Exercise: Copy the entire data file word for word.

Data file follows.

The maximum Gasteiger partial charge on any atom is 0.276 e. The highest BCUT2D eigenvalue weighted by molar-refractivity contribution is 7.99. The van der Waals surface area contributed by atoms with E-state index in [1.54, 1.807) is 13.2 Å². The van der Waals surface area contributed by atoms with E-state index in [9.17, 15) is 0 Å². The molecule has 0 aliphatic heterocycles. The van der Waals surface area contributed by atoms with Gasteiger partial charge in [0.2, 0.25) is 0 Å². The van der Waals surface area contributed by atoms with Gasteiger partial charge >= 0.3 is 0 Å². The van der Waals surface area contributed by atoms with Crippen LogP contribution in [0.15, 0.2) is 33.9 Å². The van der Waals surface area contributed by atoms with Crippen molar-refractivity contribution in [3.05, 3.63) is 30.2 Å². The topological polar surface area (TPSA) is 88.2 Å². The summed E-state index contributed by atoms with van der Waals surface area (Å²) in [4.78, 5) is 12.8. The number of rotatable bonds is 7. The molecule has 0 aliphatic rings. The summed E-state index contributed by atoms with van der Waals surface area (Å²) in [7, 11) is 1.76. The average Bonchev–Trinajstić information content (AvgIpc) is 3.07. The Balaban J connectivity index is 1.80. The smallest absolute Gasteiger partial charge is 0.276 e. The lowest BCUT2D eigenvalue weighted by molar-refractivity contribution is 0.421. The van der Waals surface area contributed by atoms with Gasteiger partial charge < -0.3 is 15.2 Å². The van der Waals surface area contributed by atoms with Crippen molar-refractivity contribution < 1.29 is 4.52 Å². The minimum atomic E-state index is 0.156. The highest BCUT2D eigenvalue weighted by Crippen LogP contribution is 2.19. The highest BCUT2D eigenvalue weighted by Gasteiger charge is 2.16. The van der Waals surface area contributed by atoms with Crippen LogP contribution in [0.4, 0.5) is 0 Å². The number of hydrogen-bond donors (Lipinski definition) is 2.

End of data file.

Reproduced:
The maximum Gasteiger partial charge on any atom is 0.276 e. The highest BCUT2D eigenvalue weighted by molar-refractivity contribution is 7.99. The van der Waals surface area contributed by atoms with E-state index in [1.54, 1.807) is 13.2 Å². The van der Waals surface area contributed by atoms with E-state index in [9.17, 15) is 0 Å². The molecule has 0 aliphatic heterocycles. The van der Waals surface area contributed by atoms with Gasteiger partial charge in [0.2, 0.25) is 0 Å². The van der Waals surface area contributed by atoms with Gasteiger partial charge >= 0.3 is 0 Å². The van der Waals surface area contributed by atoms with Crippen LogP contribution in [0.15, 0.2) is 33.9 Å². The van der Waals surface area contributed by atoms with Crippen molar-refractivity contribution in [3.05, 3.63) is 30.2 Å². The topological polar surface area (TPSA) is 88.2 Å². The summed E-state index contributed by atoms with van der Waals surface area (Å²) in [4.78, 5) is 12.8. The number of rotatable bonds is 7. The molecule has 0 aliphatic rings. The summed E-state index contributed by atoms with van der Waals surface area (Å²) in [7, 11) is 1.76. The average Bonchev–Trinajstić information content (AvgIpc) is 3.07. The Balaban J connectivity index is 1.80. The smallest absolute Gasteiger partial charge is 0.276 e. The lowest BCUT2D eigenvalue weighted by molar-refractivity contribution is 0.421. The van der Waals surface area contributed by atoms with Gasteiger partial charge < -0.3 is 15.2 Å². The van der Waals surface area contributed by atoms with Crippen molar-refractivity contribution < 1.29 is 4.52 Å². The minimum atomic E-state index is 0.156. The highest BCUT2D eigenvalue weighted by Crippen LogP contribution is 2.19. The highest BCUT2D eigenvalue weighted by Gasteiger charge is 2.16. The van der Waals surface area contributed by atoms with Crippen LogP contribution in [0.4, 0.5) is 0 Å². The number of hydrogen-bond donors (Lipinski definition) is 2.